In praise of Patrick Ewing:
He has been somewhat cheated of his due. His choice of universities, Georgetown, may have helped him become a better person, and it certainly made him a better player, but it was less than a public relations coup.
Taking nothing away from Chris Mullin, but Mullin got his huge preseason buildup this season because he was a good white player from New York, who'd gone to a New York school, someone New Yorkers had been waiting all their lives for. And Ewing was not going to be available to be interviewed.
For anyone but Ewing to be remembered as the pre-eminent player of his class would be a farce. His Georgetown teams have been a power since the day he walked onto the campus, an NCAA finalist in 1982, champions in '84, favorites in '85.
The truly marvelous thing about Ewing is how hard he works. Only three other big men of his ability have ever worked like that: Bill Russell, Bill Walton and Dave Cowens. Of the three, only Walton had Ewing's size. Russell and Cowens were small centers who would have been nothing if they hadn't had that kind of zeal.
Also, Ewing is combative to the point of being dangerous. In Wednesday's night's blowout of St. John's in Madison Square Garden, he knocked Mullin to the floor. The New York Times reported that Mullin left Thursday's practice early to have his jaw and shoulder examined after he "ran into Ewing's right shoulder."
From last season's team, the Hoyas have lost their one real power forward, Michael Graham, their best backcourt defender, Gene Smith, and Fred Brown, who had a reputation as their dirtiest player. Coach John Thompson has been suggesting that he now fields a finesse team. Any team that has Patrick Ewing isn't all that soft.
Prediction: St. John's to bow out of the NCAA tournament early.
I think they were more of a team on a roll than they were a great team.
Thompson showed the nation's coaches how to play them, a box-and-one, with the one defender following Mullin everywhere. The Redmen like to put the ball in Mullin's hands whenever possible. Against a box-and-one, he'll still figure out a way to get his points, but he won't be making all his teammates better than they are.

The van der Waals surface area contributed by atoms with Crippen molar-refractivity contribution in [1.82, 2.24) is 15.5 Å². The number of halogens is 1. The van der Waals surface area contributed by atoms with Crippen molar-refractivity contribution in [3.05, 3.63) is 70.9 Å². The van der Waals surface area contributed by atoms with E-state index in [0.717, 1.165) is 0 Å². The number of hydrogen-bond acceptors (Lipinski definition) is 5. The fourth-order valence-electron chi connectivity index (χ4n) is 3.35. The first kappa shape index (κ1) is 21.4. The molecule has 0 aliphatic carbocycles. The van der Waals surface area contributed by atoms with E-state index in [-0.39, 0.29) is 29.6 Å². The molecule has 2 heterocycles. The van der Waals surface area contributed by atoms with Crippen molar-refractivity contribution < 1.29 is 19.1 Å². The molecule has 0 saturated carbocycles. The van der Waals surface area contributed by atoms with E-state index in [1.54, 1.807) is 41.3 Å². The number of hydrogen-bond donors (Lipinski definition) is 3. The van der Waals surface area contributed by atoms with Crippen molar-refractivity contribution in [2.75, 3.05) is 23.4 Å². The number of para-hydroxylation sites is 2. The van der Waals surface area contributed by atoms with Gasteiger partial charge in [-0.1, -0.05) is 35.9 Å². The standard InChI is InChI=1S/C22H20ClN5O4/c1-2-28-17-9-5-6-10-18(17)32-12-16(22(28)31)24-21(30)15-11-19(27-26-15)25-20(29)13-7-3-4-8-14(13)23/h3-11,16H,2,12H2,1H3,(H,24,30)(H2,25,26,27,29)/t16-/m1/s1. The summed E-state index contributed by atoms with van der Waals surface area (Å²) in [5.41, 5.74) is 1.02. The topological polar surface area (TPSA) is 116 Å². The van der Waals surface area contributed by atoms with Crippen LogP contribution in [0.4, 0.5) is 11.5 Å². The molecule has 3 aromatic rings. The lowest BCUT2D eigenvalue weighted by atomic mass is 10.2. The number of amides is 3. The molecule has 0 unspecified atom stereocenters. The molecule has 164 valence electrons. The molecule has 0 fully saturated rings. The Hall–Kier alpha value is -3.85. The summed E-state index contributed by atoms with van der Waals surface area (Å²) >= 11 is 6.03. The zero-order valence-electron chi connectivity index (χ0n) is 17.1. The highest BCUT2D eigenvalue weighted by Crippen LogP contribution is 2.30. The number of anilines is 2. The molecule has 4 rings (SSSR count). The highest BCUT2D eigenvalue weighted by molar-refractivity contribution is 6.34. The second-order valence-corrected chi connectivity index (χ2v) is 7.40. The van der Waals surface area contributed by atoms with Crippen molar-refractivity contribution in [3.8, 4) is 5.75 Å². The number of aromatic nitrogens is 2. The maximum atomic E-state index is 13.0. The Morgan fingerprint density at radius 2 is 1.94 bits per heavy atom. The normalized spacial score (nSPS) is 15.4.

In defense of Bob Knight: No defense is possible. He says his team doesn't listen? The officials stink? The other Big Ten teams cheat? Mike Giomi cuts classes?
Hold it a second. Just when is anything going to be the great man's own fault?
Well, let's take this season.
Several years ago, after winning his second NCAA championship, Knight adjusted his own recruiting to take players who were better students and higher quality people. He told Sports Illustrated's Frank Deford that.
Knight, of course, thinks he can coach anyone into anything. Last summer in Paris, I watched him give a clinic on man-to-man defense, a very impressive one.
When he was done, he took one of the French teen-agers he'd been using as a model--the one he'd been giving the most static to--and told the audience: "This one I'm going to take back home with me. And we'll beat the pants off all those jump shooters."
Not even Knight can consistently beat good players with players who aren't as good. Knight's quality people are now being consistently jumped over, beaten up, outrebounded.
All Knight is doing is losing patience with the players he's been around longest and turning to his latest crop of freshmen. Last season, he started two of them, Steve Alford and Marty Simmons, a Mr. Illinois. This season, Simmons is said to have come in 25 pounds heavy and has been benched. People who've seen him don't think he looks 25 pounds heavy.
Even Alford hit the pine. In this season's first game, a loss to Louisville in Bloomington, Knight went down the stretch with three of his new freshmen on the floor.
I don't care if Knight is proud, intelligent, principled. He is a bully out of control.
Prediction: Knight, who had mixed feelings about remaining a college coach, will come back next season, now that he's created himself something he needed, a real challenge.
Then he'll have a good season. Then he'll quit.
Notes David Letterman, talking about his vacation in Indiana, said he'd done nothing much, just shagged chairs for Bob Knight. . . . Loyola of Chicago has a 14-game winning streak and a 22-5 record. Leading scorer Alfredrick Hughes says all the Ramblers have to do now is play hard "and keep our mouths shut." This was a joking reminder for Coach Gene Sullivan, who lambasted the NCAA selection committee that passed them up for the last two seasons in which the Ramblers had 19-10 and 20-9 records.